The rest is somewhat of a blur. I got to talk to Clara for a while, the girls ran around getting in everyone’s way, I got both books signed to both girls and I gave Clara a very silly little gift as a thank-you for how kind she is which she was very nice about! We were probably the last non-event people to leave the room, although I could have talked to Clara for hours!

The girls were fidgety so instead of going out for lunch as planned, we got the next bus home and DG fell asleep on my lap almost as soon as we were back and slept for three hours (she stopped naps seven months ago, so this is very unusual but explained the grotty morning). Sadly this meant we missed a live drawing event with Clara and Emma that afternoon, although apparently it wasn’t well advertised and I didn’t know about it until after it had finished.

The picture above was taken by David Melling who kindly gave me permission to include it in my post. He also tweeted finished pictures by Emma Chichester Clark and Clara Vulliamy, Chris Riddell, Korky Paul, Emily Gravett and Joe Berger. I am utterly gutted to have missed all of this, but MG and DG weren’t in the mood for being out that long on that day so it wouldn’t have been a good time even if we had managed to see.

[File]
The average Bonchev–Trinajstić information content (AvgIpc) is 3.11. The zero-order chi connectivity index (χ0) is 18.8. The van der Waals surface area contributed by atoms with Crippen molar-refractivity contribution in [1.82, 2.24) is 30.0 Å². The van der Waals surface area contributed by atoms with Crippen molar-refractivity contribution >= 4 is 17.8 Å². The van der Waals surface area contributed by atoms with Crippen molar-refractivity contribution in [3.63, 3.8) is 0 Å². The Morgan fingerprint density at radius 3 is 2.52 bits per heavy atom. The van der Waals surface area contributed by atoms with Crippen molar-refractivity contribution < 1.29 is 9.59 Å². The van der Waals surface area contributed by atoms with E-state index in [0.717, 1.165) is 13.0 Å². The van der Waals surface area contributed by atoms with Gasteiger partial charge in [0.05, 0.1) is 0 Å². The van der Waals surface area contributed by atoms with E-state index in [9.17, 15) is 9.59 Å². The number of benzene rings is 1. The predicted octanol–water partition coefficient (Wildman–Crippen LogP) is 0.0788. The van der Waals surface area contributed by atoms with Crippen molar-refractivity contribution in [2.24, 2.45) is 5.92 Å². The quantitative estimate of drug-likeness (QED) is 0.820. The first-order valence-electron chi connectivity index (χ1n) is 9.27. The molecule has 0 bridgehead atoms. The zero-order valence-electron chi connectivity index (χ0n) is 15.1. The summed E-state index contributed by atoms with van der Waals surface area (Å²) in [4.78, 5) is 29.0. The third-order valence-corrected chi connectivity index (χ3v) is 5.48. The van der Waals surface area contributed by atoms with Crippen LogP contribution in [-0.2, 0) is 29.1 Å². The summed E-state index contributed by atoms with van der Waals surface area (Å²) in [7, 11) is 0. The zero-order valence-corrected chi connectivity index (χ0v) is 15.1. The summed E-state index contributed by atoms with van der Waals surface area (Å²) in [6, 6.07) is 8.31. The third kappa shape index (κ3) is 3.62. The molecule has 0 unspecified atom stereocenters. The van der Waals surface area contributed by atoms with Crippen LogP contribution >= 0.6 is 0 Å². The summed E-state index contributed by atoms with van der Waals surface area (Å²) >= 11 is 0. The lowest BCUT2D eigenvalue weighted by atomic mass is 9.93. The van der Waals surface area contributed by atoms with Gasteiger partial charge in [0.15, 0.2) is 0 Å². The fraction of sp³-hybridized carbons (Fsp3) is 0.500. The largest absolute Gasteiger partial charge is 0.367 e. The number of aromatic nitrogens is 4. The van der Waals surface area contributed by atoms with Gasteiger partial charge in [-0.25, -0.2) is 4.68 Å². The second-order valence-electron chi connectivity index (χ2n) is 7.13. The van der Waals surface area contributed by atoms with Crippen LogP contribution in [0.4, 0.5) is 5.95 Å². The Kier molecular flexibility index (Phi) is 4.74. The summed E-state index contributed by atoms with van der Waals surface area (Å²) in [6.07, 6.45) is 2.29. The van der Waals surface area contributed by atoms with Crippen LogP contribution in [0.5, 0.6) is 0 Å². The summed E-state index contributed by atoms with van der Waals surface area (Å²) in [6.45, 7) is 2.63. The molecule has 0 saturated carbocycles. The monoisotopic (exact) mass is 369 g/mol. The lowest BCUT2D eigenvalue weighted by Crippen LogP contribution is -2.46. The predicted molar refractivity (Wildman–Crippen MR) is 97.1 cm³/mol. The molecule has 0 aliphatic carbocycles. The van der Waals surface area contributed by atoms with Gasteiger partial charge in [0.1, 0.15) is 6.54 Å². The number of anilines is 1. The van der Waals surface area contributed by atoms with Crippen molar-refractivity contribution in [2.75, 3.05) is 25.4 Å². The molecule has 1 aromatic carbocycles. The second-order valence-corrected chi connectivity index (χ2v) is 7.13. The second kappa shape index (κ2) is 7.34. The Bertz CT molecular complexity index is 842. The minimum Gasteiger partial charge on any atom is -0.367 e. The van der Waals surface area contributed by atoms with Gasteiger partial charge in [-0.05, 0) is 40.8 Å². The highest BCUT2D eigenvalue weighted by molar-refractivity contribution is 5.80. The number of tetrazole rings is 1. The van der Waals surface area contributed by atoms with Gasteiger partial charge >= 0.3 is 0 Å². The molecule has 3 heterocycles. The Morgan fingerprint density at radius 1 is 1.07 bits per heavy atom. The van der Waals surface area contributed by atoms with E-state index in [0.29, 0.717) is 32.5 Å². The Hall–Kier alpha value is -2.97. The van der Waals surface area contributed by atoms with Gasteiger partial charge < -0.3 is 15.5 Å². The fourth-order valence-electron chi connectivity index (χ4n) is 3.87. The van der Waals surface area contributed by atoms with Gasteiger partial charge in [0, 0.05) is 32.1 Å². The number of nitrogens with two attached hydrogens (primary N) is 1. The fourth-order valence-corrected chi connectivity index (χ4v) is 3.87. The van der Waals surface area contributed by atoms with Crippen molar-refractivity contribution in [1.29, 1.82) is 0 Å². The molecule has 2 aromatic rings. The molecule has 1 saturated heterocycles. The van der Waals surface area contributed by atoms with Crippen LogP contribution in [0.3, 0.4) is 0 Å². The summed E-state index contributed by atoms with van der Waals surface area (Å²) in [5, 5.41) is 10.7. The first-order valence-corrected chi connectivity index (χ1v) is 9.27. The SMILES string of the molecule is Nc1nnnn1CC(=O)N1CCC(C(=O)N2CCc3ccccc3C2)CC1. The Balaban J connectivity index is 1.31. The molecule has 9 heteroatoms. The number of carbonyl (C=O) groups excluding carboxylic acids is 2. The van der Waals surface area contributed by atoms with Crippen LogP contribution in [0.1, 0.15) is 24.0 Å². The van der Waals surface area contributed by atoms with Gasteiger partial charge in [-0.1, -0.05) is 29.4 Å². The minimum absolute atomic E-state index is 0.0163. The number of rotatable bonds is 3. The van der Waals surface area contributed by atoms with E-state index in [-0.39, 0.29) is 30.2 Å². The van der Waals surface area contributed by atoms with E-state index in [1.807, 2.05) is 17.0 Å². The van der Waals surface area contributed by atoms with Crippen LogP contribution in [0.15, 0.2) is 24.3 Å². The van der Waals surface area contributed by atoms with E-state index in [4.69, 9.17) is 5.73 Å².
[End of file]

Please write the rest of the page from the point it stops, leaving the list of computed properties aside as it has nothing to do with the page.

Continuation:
Wagtail Town: Lulu and the Best Cake Ever by Emma Chichester Clark

The story is about Lulu, a little dog with big ideas who gets carried away with wanting to make the best cake and disappointed when the cake she makes isn’t a winner. But that doesn’t mean Lulu isn’t a winner in other ways and all ends on a happy note. Emma certainly seems to know her dog breeds and all the characters in Wagtail Town have accents befitting the country the breed comes from, for example Lulu is French and lives in a house that looks like the Eiffel Tower. There appears to be a huge amount of background to this book – each character has a name and personality, there is a map of the town at the front and a final page that feels like the end of an episode. I get a feeling that this could easily be adapted into a TV series and I wonder if there are any plans for this. I think it would be very popular. The book also educates because of all the different breeds and any child with an interest in dogs will love looking up more about them (I will have to get a copy to send to one of my nieces who adores dogs!)